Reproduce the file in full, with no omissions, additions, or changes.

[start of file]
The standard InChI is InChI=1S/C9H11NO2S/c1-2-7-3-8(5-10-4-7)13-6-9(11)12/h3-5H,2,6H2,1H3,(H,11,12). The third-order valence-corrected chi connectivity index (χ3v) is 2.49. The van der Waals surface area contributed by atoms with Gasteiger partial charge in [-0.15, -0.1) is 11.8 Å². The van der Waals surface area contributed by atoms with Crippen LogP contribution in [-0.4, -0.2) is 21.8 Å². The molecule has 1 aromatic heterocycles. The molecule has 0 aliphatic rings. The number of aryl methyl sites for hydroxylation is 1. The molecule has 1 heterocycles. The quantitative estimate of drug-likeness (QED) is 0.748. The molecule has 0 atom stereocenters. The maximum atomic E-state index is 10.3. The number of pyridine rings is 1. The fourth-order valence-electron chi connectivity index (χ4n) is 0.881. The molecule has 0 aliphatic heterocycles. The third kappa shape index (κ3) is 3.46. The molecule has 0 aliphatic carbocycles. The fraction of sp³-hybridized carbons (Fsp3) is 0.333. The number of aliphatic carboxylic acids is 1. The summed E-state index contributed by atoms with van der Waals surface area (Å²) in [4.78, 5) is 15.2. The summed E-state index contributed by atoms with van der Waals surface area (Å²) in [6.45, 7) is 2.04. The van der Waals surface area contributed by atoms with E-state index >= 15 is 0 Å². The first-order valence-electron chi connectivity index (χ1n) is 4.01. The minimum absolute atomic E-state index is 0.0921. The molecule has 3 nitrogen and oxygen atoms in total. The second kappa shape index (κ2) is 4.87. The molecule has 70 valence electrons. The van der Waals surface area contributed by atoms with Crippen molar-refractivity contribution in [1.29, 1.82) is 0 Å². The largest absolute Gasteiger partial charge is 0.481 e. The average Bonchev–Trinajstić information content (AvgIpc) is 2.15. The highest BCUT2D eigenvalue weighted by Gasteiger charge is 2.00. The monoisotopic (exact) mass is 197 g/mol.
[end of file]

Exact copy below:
The standard InChI is InChI=1S/C9H11NO2S/c1-2-7-3-8(5-10-4-7)13-6-9(11)12/h3-5H,2,6H2,1H3,(H,11,12). The third-order valence-corrected chi connectivity index (χ3v) is 2.49. The van der Waals surface area contributed by atoms with Gasteiger partial charge in [-0.15, -0.1) is 11.8 Å². The van der Waals surface area contributed by atoms with Crippen LogP contribution in [-0.4, -0.2) is 21.8 Å². The molecule has 1 aromatic heterocycles. The molecule has 0 aliphatic rings. The number of aryl methyl sites for hydroxylation is 1. The molecule has 1 heterocycles. The quantitative estimate of drug-likeness (QED) is 0.748. The molecule has 0 atom stereocenters. The maximum atomic E-state index is 10.3. The number of pyridine rings is 1. The fourth-order valence-electron chi connectivity index (χ4n) is 0.881. The molecule has 0 aliphatic heterocycles. The third kappa shape index (κ3) is 3.46. The molecule has 0 aliphatic carbocycles. The fraction of sp³-hybridized carbons (Fsp3) is 0.333. The number of aliphatic carboxylic acids is 1. The summed E-state index contributed by atoms with van der Waals surface area (Å²) in [4.78, 5) is 15.2. The summed E-state index contributed by atoms with van der Waals surface area (Å²) in [6.45, 7) is 2.04. The van der Waals surface area contributed by atoms with E-state index >= 15 is 0 Å². The first-order valence-electron chi connectivity index (χ1n) is 4.01. The minimum absolute atomic E-state index is 0.0921. The molecule has 3 nitrogen and oxygen atoms in total. The second kappa shape index (κ2) is 4.87. The molecule has 70 valence electrons. The van der Waals surface area contributed by atoms with Crippen molar-refractivity contribution in [1.29, 1.82) is 0 Å². The largest absolute Gasteiger partial charge is 0.481 e. The average Bonchev–Trinajstić information content (AvgIpc) is 2.15. The highest BCUT2D eigenvalue weighted by Gasteiger charge is 2.00. The monoisotopic (exact) mass is 197 g/mol.